COVID-19 pandemic claims Corestar Pilates

COVID-19 pandemic claims Corestar Pilates

Ruth Stover started keeping Auburnites nimble at her Corestar Pilates studio on Auburn’s East Main Street in 2008.

She led group classes there, but the bread and butter of her business was private Pilates instruction, the one-on-one kind.

And while her clientele appreciated their increased mobility, the business itself was not nimble enough to slip the hammer blows of COVID-19-induced financial losses.

So, in her twelfth June downtown, a tearful Stover took the heartrending step and closed shop for good.

“It has been an emotional roller coaster for me,” Stover said. “And as I told many people, I am heartbroken and hopeful at the same time. I had been working toward doing an online version of what I teach for some time, but this was a little ahead of schedule. Sometimes the universe has other plans for us I guess.”

Here is how COVID-19 brought down one Auburn business.

Among Stover’s clientele were many women with compromised immune systems, Stover said, and in February they began to reveal that they no longer felt comfortable coming in for their once-a-week sessions.

“I’ll just wait until this is all over,” they told Stover, “and it’s safe to come back.”

Beset by a deluge of contradictory information raining down on businesses from the various levels of government, Stover did her best to stay open.

In March, however, came Gov. Jay Inslee’s mandate to close.

With things up in the air for a few weeks in March, Stover said she settled in at the end to wait things out in a place where she felt safe.

But it did not end.

“As we moved into May, the financial losses were in the thousands each month, with no end in sight. I thought we could make it to July at least. But I could see the writing on the wall. I am at a point in my life where I do not want to start over. After 12 years I couldn’t do it,” Stover said.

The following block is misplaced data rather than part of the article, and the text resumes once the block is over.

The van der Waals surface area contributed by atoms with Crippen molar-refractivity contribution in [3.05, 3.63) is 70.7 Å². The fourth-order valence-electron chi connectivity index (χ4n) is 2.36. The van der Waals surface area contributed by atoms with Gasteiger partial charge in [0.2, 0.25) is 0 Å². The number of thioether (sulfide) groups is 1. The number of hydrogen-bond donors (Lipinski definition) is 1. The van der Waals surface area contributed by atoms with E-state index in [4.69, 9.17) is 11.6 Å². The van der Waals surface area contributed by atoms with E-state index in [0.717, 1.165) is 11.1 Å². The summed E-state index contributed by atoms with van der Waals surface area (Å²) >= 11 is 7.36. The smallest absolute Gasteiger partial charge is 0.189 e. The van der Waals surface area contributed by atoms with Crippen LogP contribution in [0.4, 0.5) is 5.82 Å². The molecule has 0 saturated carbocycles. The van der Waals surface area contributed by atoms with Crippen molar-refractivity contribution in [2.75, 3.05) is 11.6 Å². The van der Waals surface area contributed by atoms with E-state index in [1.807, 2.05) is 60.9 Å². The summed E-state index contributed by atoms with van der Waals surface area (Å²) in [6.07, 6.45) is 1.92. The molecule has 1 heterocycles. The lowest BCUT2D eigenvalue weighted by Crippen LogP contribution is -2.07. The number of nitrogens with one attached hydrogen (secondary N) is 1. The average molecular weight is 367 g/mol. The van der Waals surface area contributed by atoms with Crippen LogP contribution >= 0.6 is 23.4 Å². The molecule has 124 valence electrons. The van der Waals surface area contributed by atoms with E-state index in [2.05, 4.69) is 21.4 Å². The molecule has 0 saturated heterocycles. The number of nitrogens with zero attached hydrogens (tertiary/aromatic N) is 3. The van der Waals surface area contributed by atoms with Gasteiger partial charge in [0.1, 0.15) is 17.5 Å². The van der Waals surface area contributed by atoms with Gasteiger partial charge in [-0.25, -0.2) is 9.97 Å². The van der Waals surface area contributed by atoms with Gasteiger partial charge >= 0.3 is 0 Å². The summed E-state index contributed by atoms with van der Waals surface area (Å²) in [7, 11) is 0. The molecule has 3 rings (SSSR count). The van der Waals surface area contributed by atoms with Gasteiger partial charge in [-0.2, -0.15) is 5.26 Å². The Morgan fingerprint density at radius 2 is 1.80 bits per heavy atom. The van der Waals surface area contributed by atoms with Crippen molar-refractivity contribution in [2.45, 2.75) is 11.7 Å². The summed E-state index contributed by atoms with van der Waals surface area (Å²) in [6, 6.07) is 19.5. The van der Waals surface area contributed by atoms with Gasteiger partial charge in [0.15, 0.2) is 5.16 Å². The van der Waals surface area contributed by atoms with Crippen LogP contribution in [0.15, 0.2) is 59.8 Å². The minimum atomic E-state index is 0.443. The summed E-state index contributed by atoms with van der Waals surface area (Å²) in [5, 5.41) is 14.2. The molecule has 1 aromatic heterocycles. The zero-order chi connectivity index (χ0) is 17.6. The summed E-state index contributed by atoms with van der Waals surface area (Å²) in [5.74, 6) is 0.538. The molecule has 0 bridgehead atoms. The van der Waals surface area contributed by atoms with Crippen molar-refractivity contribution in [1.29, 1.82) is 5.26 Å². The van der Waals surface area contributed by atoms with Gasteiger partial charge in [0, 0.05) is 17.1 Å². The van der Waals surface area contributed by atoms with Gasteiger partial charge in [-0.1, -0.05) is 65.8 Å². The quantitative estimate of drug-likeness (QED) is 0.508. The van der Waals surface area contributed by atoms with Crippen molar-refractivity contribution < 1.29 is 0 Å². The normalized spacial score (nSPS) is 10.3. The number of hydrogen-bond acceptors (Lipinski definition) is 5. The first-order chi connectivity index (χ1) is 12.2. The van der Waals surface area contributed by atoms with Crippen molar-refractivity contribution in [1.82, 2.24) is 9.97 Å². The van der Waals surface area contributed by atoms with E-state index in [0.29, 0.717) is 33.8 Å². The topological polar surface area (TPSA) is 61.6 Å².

So yes, the studio is closed, but all is not over for Corestar Pilates.

Stover and her teachers are still at it in a virtual studio and have set a website to offer live-streaming classes five days a week. They also provide a video library so students can access classes anytime and any place at

Stover said she was already thinking about going virtual before the pandemic hit.

“We have been virtual since a week after we were mandated to close in March, and we are offering group classes five days a week as well as virtual private sessions,” Stover said. “My teachers were all committed to continuing as a virtual studio, and our students have been grateful we can still offer them classes while they have been quarantined.”

Stover said she is also at work setting up a studio in her home, where she hopes to see private clients once more when it’s safe to do.

But no doubt about it, closing the Auburn studio was tough.

“At times, it’s been an emotionally difficult change for me, but I want to focus on the positive,” Stover said. “I know that all of life is about change, and this presents a new challenge to grow and learn, a new way of doing business with the potential to reach more people outside of our location in Auburn. I feel grateful to have this wonderful community of our Corestar Family, my students and teachers who are still here with me to carry on what I started. It’s just in a new way of doing business now.”

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